21.

Work has largely been outsourced using the standard tendering procedures. In 2005 the Commission's internal audit service reviewed the organisation, planning and management of the NCTS project and found them very satisfactory. On the other hand, it criticised the fact that no operational agreement existed between the Commission and the Member States regarding the management of critical situations affecting availability and continuity of NCTS.

22.

Transit computerisation is required by the legislation, as a general aim of Community Customs Policy (12). Commission services have therefore emphasised their role as coordinator of the NCTS project whereas the actual monitoring of NCTS implementation is Member States’ responsibility.

23.

As part of their coordination activities Commission services have made regular visits to Member States to provide assistance and technical support.

Deficiencies due to the IT environment in the Member States

24.

Tests and checking performed by the Commission have not been able to prevent some IT control environment problems.

25.

Five of the Member States visited, four of them using MCC, experienced serious compatibility problems when trying to integrate NCTS into their existing national IT environment, e.g. in order to check that every completed transit is followed by another customs procedure, or to use existing risk profiles. Four of them eventually preferred to maintain NCTS as a stand-alone system and did not interface it with their national customs IT systems.

Commission control activities after the legal reform

26.

DG TAXUD ensures that Community customs law is uniformly applied by national administrations. DG BUDG carries out regular inspections on traditional own resources, during which compliance with the applicable customs provisions is also checked. DG BUDG also cooperates closely with DG TAXUD on customs policy questions arising from these inspections.

27.

Traditional own resources inspections specifically focusing on transit were not made between 2001 and 2005, as the Commission had decided to await the full implementation of NCTS before embarking upon any extensive examination. Nevertheless, the implementation of the core business element of NCTS was operational in June 2003 (see paragraph 12) and the major elements of the legal reform were effective in 2001. Transit is the main subject in DG BUDG's 2006 inspection programme.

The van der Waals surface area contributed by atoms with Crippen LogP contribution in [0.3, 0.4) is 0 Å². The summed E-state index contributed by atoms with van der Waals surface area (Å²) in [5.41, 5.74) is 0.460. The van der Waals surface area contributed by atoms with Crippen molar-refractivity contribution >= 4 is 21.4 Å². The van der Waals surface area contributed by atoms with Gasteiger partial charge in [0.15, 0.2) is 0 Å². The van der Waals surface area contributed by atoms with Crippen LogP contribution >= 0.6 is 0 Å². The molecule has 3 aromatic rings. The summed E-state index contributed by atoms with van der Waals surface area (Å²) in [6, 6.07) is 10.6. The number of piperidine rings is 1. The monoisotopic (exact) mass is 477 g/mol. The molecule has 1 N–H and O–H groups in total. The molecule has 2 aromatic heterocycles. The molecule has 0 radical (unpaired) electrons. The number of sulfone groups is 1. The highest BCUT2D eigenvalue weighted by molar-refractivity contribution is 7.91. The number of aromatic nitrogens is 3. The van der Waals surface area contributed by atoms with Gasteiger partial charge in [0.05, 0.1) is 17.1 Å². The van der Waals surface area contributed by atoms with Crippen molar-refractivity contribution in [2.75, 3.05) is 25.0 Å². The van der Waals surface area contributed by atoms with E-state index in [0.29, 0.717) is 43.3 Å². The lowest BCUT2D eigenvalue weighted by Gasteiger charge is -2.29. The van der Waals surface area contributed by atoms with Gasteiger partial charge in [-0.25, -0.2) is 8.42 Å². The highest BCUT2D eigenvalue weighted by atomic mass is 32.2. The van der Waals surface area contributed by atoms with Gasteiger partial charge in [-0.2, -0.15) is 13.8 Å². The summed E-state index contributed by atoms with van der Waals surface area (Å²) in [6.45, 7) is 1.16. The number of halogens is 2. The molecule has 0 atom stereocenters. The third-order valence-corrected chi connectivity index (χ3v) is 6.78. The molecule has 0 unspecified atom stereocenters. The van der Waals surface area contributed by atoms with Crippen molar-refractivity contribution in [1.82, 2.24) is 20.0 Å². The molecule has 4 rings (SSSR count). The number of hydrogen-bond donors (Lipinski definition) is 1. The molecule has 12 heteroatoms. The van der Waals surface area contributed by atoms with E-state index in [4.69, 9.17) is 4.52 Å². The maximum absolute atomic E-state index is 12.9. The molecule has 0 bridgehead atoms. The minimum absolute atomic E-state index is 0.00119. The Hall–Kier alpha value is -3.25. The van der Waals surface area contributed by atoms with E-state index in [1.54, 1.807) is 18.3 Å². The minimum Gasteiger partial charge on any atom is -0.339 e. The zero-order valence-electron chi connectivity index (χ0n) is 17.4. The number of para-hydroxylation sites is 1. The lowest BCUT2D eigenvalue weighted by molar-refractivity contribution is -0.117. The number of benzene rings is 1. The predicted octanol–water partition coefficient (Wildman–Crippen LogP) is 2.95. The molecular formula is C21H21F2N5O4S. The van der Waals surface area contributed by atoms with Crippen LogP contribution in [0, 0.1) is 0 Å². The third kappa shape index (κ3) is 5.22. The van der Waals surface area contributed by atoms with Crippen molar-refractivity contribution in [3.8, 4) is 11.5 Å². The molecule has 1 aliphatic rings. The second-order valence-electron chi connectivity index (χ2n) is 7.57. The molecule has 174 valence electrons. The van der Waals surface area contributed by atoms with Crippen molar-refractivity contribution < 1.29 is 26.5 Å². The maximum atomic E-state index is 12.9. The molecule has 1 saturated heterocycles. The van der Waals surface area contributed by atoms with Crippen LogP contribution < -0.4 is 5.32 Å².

Weaknesses in the application of the new legal provisions

Image

Variations in Member States’ application of the revised legal provisions

28.

Following the reform of the legal base (see paragraph 11), the Commission specified details of the transit procedures in a handbook agreed by national administrations and available in 19 Community languages, called the Transit Manual (13).

29.

Member States were still not applying the revised legal provisions correctly: cases of divergence from the provisions in force (some of a formal nature) were found in 392 of the 620 files reviewed during the audit.

Procedure simplifications

30.

Economic operators in the European Union most commonly use comprehensive guarantees and the status of authorised consignor/consignee as simplifications of transit procedures. Article 373 of the provisions implementing the Community Customs Code specifies the general conditions governing persons applying for these simplifications (see Annex II).

31.

Using a comprehensive guarantee makes it possible to cover numerous transit operations with one instrument. The guarantee is applicable up to an average amount of customs duties and charges (the reference amount), which must be reviewed annually by the customs office concerned (14).

32.

Having the status of an authorised consignor with comprehensive guarantee status allows transit operations to be started without the goods being presented at customs. Similarly, an authorised consignee can end a transit procedure without presenting the goods to customs.